Why this scares dentists: At room temperature, chocolate clings to tooth enamel. When it melts, it sinks into the crevices of teeth. Try freezing it to make it better for your teeth.
AHHH! BAD BAD BAD BAD BAD!
(Examples: Snickers, Almond Joy, Twix)
Trick: Caramel, nougat and other fillings add sugar, which may erase chocolate’s benefits.
Why this scares dentists:  Candy with fruit or nuts is “sticky and can get caught in the pits and grooves of teeth, causing decay,” said Dr. Julie Barna, a spokeswoman for the Academy of General Dentistry.
DON’T DO IT!!!!!!!!!!!!!!
(Examples: jelly beans, candy corn, Dots, Tootsie Roll, Skittles)
Trick: It takes longer to eat, so you may eat less. But the higher the melting temperature something has, the worse it is for teeth.
Why this scares dentists: “If a 5-year-old ate an orange jelly bean and didn’t brush, I could look three hours later and still see orange in the grooves of his teeth,” Weinstein said. “Sticky, chewy candies linger there for hours and can create a higher acid content, which allows the bacteria to feast.”
 Question: What’s YOUR favorite Halloween candy? I’m a Twix and Butterfinger fan. Almond Joy, too. Oops! Ironic – I scheduled my dentist appointment TODAY.
And lastly, I received an AWESOME email from the National Peanut Board today! The email read:
Dear Nicole,
I want to thank you for posting the Q&A on peanut butter. It’s always great to hear a dietitian’s point of view on the healthful benefits of peanuts and peanut butter. The charts you provided were also wonderful. I will keep them on hand for future reference. I enjoyed your post so much I posted the link on my company’s, the National Peanut Board, Facebook fan page. You can check it out here: http://www.facebook.com/pages/National-Peanut-Board/63476447613#/pages/National-Peanut-Board/63476447613
I would like to send you some nutritional information on peanuts and peanut butter and some peanut flour. Peanut flour is an emerging product from the peanut industry and is different from peanuts and peanut butter. In order to make the flour, fat must be removed during the process, making it a lower fat product that still contains all the protein and nutrients peanuts have. It can be used in many cooking applications from baking to soups, sauces, desserts and beverages. If you would like to try some please send me your address and I will ship it out to you.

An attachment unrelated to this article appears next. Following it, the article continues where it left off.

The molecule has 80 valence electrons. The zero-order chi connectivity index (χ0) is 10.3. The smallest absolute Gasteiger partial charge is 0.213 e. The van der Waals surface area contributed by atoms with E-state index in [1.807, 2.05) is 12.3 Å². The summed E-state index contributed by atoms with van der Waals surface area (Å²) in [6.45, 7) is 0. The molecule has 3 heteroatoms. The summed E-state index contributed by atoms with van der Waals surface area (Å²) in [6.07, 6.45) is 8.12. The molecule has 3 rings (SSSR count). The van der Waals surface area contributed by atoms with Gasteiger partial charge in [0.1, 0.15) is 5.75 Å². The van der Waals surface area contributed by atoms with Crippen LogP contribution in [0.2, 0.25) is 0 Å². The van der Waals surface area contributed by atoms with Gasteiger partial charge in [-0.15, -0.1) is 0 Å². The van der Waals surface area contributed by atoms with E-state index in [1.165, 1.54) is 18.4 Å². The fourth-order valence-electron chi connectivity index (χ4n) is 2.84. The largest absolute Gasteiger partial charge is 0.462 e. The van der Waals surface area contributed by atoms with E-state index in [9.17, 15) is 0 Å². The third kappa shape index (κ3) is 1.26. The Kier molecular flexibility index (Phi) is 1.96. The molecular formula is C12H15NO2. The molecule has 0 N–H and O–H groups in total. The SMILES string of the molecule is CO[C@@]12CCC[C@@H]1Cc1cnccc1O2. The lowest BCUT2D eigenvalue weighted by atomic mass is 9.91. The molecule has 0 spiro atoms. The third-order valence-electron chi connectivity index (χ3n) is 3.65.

Thank you again for the post!
All the best,
Lindsay Spencer  
Lindsay Spencer
Communications Coordinator | National Peanut Board
Tel | (678) 424-5753
Fax | (678) 424-5751
­­­­_______________________________________________
I, of course, happily responded with my address. What a cool email to receive, huh? I’ve also asked Jenny of PB & Jenny to write a guest post on peanut butter. We’ll see what she comes up with for us! Check out her blog, it’s fun!
As for my diabetic diet yesterday, it went something like this…

Breakfast:
1 serving mini shredded wheat (3 carbs)
1 cup skim milk (1 carb) 
     Total: 4 carbs

Lunch:
2 cups chicken noodle soup (1 carb)
6 ounces fat-free Greek yogurt (1 1/2 carbs)
1 small apple (1 carb)
     Total: 3 1/2 carbs
Dinner (it was totally a random meal…)
1 chicken enchilada with black beans, chicken, 2% shredded cheese, and enchilada sauce (2 carbs)
1/3 cup whole wheat pasta (1 carb)
3 Tbsp Butternut Squash Sauce (<1 carb)
     Total: 3.25 carbs

Snack: 
1 graham cracker (1 carb)
1 Tbsp peanut butter (0 carbs)

Side note: Today was taste test #6 or 7 at work — Buffalo Chicken Lasagna and it was a HUGE hit! I had the most participants to date — 15!!! 🙂

Long…post…sorry…!!!
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Filed under beer, blog, diabetes, diet, dinner, garlic, healthy cooking, holiday, Julie Deardorff, recipe, sodium, weight loss, work